Misty Lucas Cma

FPhtr

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I'm doing a pattern that calls for this stitch. It is the lily and cream cupcake dishcloth pattern. It says "Ch1, 1 sc in first 2 sts. FPhtr around next at 3 rows below". This is the 4th row in this section of the project. I know how to do a FP, but the "htr" is throwing me off. Is it supposed to be kind of like a spike stitch?

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Interesting, thanks for that link Kathy.  I would have guessed for htr you'd pull thru all the loops at once like a hdc, which sounds like it would end up being a big french knot looking thing.  Instead it's sort of a hybrid - pull thru 2, pull thru 3.  I just checked, htr is slightly taller than EDC.

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How could you do a half treble?  That makes no sense to me.  I've done lots of FPhdc but a half treble?

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The only time I've ever encountered htr is in patterns written with UK terms. The UK htr is the same as US hdc. 

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Michelle- I used this tutorial for a fphtrc on a cowl and it turned out very pretty. It was quite the yarn-hog but that was okay since I used up some stash.

 

How could you do a half treble?  That makes no sense to me.  I've done lots of FPhdc but a half treble?

Edited by ReniC

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I think in using the half treble/triple stitch, we have to be really careful about whether the stitch terminology is US or UK.  the Crochetspot entry I linked http://www.crochetspot.com/american-half-treble-crochet-stitch-htr/  is clearly using US terms.  This involves 2 yarnovers before starting the stitch.  the UK half treble/US half double has only one yarnover.  

 

Reni, I notice the ehow article ends by saying the stitch abbreviation would be fphdc, so I take it the use of the htr there is actually the UK term (???).  those directions are confusing to me, with first a single yarnover and then within the same st, a double yarnover, which I have not seen before.  Guess I would have to sit down ad do it to "get" it.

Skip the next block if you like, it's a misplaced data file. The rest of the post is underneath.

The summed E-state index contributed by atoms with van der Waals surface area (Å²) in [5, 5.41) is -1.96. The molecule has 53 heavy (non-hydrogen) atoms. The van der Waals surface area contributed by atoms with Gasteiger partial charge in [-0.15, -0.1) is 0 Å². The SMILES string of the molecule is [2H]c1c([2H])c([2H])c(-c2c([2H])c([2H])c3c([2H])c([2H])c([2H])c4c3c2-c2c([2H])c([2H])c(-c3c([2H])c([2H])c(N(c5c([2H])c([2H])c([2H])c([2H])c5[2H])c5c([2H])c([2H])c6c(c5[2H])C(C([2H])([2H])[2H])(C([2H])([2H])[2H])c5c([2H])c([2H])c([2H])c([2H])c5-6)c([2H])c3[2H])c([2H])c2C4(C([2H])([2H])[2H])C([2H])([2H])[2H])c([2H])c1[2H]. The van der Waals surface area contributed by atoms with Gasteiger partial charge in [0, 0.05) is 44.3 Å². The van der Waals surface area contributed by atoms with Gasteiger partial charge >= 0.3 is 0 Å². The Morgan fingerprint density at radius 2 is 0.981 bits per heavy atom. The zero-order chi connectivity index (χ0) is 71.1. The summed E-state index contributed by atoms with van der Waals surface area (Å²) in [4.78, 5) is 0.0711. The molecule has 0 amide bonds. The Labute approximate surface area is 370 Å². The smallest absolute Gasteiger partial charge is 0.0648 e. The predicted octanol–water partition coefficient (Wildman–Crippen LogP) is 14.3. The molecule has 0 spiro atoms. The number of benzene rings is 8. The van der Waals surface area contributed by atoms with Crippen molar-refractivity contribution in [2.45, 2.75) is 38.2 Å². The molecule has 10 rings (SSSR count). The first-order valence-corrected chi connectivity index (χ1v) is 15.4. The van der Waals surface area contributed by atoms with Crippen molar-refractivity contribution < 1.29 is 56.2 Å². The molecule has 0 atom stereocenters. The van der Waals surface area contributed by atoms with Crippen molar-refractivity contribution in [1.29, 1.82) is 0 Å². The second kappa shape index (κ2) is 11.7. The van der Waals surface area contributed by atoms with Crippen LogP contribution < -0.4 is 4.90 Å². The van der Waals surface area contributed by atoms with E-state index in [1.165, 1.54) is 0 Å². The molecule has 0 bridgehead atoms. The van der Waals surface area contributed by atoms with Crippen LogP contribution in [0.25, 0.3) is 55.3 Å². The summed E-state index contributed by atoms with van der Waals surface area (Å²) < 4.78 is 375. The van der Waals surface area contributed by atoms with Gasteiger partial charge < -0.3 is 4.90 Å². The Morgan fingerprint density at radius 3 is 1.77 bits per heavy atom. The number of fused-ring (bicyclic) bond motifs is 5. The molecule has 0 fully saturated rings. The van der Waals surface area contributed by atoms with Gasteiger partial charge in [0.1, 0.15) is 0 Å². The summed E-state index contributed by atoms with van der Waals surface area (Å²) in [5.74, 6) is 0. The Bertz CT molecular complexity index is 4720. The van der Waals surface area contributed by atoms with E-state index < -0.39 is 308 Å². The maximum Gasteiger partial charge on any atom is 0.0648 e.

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I enjoyed using the stitch and did not consider it a fphdc. In my experience, too many yo's. :)

 

I think in using the half treble/triple stitch, we have to be really careful about whether the stitch terminology is US or UK.  the Crochetspot entry I linked http://www.crochetspot.com/american-half-treble-crochet-stitch-htr/  is clearly using US terms.  This involves 2 yarnovers before starting the stitch.  the UK half treble/US half double has only one yarnover.  

 

Reni, I notice the ehow article ends by saying the stitch abbreviation would be fphdc, so I take it the use of the htr there is actually the UK term (???).  those directions are confusing to me, with first a single yarnover and then within the same st, a double yarnover, which I have not seen before.  Guess I would have to sit down ad do it to "get" it.  

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